The arguments over the age of confirmation are really arguments over the definition of confirmation. Most of those promoting confirmation for teenagers simply beg the question, "Since confirmation is a sacrament of commitment, therefore it should be celebrated in late teenage years." But is it a sacrament of commitment?
It depends on what you mean. Canon law does ask the candidates to renew their baptismal promises. But it also proposes that the age for the sacrament be around seven. The age for the sacrament has long been a juridical matter, dating back to the thirteenth century. Prior to that time the occasion for confirmation was simple: You celebrated it when the bishop was available. You could be one week old or a hundred one years. If you were unconfirmed when the bishop came to town, it was your turn. However, the Synod of Cologne in the year 1280 first required seven as the age for confirmation. In a time when church leaders called children to catechetical preparation and the confession of sins before communion, it made sense to them to defer confirmation to about the same age. In the ensuing centuries, even though the age of first communion fluctuated considerably, there never was much interest in moving confirmation around. The prevailing wisdom was that since it had been deferred from baptism, and since it provided some value to all the baptized, and since it did not require the same moral behaviors and intellectual acuity and devotional piety as the eucharist would, confirmation should be celebrated as soon as possible, both when the bishop was available and when the child was old enough to prepare for and remember the event. It had virtually nothing to do with commitment.
Today "commitment" is a word frequently invoked to describe what confirmation celebrates. But the concept is quite new. Confirmation has always celebrated the gift of the Holy Spirit and ecclesial unity, signified by the ministry of the bishop. It has always celebrated the consecration of the baptized. In the last millennium, it has increasingly provided an opportunity for catechesis. But now the catechetical component has overshadowed all the rest. The commitment we're receiving from teens is a commitment to confirmation preparation. And the gift of the Spirit looks more and more like a gift you have to earn. Some gift.
Depending on which sources you examine, the meaning of confirmation shifts slightly. Canon law measures confirmation with a sobriety of minimalism. The liturgical texts exalt it to a celebration of the Holy Spirit. Catechetical texts labor to integrate it into a meaningful spiritual life. But all these disciplines interrelate. If confirmation is to accept the catechetical burden of becoming a rite of commitment, the canons of the church and our liturgical prayer will need to adjust accordingly. But let the adjuster beware. The history and development of those laws and rubrics draw from an extensive body of literature. To change their direction would require a therapeutic intervention in the history of the sacrament. We're not talking aspirin here. We're talking quadruple bypass.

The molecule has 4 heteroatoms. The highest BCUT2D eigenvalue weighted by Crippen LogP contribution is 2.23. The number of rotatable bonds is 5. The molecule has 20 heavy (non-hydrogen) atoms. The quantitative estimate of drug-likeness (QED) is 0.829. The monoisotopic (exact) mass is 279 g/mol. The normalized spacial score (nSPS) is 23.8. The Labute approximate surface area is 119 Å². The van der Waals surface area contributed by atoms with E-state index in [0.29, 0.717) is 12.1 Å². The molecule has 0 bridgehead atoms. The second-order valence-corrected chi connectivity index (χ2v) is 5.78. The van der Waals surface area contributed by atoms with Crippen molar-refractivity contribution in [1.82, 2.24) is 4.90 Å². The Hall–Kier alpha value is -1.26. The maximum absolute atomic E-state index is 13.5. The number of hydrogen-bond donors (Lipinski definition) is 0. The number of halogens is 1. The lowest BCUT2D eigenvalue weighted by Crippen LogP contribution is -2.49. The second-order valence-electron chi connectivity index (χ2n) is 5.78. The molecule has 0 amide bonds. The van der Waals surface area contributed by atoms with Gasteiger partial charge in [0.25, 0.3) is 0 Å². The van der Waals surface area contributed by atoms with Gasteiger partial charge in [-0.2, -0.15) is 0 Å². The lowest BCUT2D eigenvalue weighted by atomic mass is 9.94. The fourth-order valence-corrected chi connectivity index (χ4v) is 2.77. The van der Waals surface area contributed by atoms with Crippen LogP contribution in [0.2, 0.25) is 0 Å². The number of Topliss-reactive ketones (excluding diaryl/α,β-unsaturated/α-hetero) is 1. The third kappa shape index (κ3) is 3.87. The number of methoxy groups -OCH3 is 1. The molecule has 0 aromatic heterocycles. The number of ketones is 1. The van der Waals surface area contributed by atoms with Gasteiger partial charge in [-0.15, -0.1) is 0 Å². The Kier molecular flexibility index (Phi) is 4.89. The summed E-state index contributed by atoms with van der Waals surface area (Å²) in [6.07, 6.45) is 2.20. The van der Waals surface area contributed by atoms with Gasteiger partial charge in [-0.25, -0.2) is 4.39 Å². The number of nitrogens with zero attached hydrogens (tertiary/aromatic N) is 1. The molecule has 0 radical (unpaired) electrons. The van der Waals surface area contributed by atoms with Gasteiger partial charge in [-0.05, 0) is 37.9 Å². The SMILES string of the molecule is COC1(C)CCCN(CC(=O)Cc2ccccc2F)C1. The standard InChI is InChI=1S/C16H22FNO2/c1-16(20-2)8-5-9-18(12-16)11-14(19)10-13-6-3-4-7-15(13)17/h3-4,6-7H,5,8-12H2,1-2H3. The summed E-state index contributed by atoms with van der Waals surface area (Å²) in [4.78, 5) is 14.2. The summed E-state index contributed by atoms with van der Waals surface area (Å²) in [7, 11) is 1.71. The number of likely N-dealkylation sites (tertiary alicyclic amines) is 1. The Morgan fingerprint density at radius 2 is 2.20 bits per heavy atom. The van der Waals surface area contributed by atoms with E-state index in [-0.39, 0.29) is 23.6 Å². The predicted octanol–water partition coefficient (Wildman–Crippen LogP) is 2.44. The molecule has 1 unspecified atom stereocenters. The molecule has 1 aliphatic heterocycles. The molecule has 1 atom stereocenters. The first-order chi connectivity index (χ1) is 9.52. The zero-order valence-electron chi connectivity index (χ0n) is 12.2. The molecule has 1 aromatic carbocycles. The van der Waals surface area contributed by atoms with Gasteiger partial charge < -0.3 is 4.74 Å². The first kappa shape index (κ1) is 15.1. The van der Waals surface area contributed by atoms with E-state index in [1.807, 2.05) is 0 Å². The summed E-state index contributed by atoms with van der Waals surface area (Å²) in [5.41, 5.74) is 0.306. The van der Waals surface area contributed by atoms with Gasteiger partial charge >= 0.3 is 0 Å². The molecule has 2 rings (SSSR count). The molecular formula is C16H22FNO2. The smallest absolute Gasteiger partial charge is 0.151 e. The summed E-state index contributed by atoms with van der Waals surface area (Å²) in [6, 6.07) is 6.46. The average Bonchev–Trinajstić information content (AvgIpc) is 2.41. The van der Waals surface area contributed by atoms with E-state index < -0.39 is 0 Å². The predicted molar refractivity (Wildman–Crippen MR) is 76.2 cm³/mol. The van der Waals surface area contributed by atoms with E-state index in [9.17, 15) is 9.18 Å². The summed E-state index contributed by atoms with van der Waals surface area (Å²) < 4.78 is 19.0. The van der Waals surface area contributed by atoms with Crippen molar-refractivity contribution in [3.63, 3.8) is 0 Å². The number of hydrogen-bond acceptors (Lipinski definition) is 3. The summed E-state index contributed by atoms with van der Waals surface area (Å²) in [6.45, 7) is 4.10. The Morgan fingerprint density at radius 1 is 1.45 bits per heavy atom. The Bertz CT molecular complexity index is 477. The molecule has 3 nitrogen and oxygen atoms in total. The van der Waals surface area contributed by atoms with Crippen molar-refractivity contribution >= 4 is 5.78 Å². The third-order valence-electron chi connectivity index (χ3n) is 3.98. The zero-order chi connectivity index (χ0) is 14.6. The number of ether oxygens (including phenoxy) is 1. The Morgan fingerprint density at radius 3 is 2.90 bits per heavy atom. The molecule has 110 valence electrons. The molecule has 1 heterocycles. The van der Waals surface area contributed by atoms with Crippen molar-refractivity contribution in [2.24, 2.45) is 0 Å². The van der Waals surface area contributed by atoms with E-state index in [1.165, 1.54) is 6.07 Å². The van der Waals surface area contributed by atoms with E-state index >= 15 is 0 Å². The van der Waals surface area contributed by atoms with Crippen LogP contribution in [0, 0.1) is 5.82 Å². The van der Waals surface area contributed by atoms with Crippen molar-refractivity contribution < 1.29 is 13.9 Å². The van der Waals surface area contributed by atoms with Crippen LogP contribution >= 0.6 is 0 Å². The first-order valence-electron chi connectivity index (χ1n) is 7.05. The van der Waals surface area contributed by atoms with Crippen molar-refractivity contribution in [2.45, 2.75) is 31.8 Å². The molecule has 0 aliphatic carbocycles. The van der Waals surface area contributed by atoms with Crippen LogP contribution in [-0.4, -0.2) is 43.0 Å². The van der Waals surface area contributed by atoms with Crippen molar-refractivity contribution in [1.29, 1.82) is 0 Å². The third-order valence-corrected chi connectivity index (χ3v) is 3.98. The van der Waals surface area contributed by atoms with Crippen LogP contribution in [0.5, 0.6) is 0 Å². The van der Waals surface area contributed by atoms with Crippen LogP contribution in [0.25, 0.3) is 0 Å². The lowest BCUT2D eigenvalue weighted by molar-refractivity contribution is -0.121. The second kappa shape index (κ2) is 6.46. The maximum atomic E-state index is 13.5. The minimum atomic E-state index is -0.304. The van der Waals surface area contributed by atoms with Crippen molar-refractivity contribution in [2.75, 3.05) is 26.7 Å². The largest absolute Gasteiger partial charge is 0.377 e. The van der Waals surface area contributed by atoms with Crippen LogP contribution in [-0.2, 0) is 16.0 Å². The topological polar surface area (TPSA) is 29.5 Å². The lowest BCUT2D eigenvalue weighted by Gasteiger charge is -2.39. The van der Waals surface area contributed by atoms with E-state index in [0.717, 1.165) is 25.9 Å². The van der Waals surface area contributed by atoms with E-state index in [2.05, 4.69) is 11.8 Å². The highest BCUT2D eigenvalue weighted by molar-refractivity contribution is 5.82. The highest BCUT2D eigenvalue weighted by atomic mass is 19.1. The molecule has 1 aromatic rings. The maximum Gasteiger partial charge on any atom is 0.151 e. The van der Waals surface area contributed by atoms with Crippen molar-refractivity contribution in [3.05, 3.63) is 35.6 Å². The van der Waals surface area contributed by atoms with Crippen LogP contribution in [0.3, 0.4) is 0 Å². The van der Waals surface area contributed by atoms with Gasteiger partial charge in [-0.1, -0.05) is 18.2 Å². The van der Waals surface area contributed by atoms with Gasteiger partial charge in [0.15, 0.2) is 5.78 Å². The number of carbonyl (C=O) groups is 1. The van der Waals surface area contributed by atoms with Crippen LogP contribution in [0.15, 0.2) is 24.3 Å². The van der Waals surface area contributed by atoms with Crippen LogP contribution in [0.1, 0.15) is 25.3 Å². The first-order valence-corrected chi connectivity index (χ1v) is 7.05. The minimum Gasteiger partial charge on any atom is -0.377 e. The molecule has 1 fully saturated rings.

Other problems remain if adolescent confirmation were to become the norm. Most significant is our union with the Eastern Rites. There, confirmation is offered with baptism; every priest is a minister of confirmation. Yet we fully accept the validity of all Eastern Rite sacraments. They equate ours. How would we conclude that a confirmation requiring commitment could be valid as a common celebration for Eastern Rite infants? Would we not rather have two different sacraments, East and West, having two different occasions, purposes, and meanings? Or if we preferred to unify the traditions, how would the West explain to the East that their custom, so successful for two thousand years, no longer fit modern needs?
We would also experience difficulty reconciling adolescent confirmation with the needs of the developmentally disabled. The ability to commit to their faith extends beyond their reach. They would be ineligible for the preparation and celebration of confirmation. How would we explain to their families that the modern era regards them too immature for this sacrament?
We would also need to explain something to bereaved parents whose children die before they could celebrate confirmation. By stressing the importance of making a personal commitment to faith, younger children hang in some sort of tenuous balance with the church. Would a child who dies before confirmation be perceived as a soul outside the mainstream of Catholic life? Would this present another burden for Catholic parents to bear in a stressful period of loss?
The decisions we make regarding confirmation need to take into consideration all the implications. Otherwise we play the pied piper, leading our youth away to a land of inconsistencies where we'll never hear from them again, while our bewildered community will find itself contending with the hurts of parents, godparents, Eastern Rite Catholics, the mentally impaired, and the entire tradition of the gospel which promises life and community to the baptized. We lie about the meaning of confirmation if we carelessly leave so much in the dust, especially while calling our youth to rally round the proud standard of Christian responsibility.
So, we need another solution. A popular one stands right in our face. Skip confirmation. Many of our youth have opted for this solution. It saves them the time of confirmation preparation and fits the distance they feel between their own beliefs and those of an institution like the Catholic Church. When we call confirmation a commitment to the Catholic Church, it gives youth a perfect opportunity to exercise the option we give them.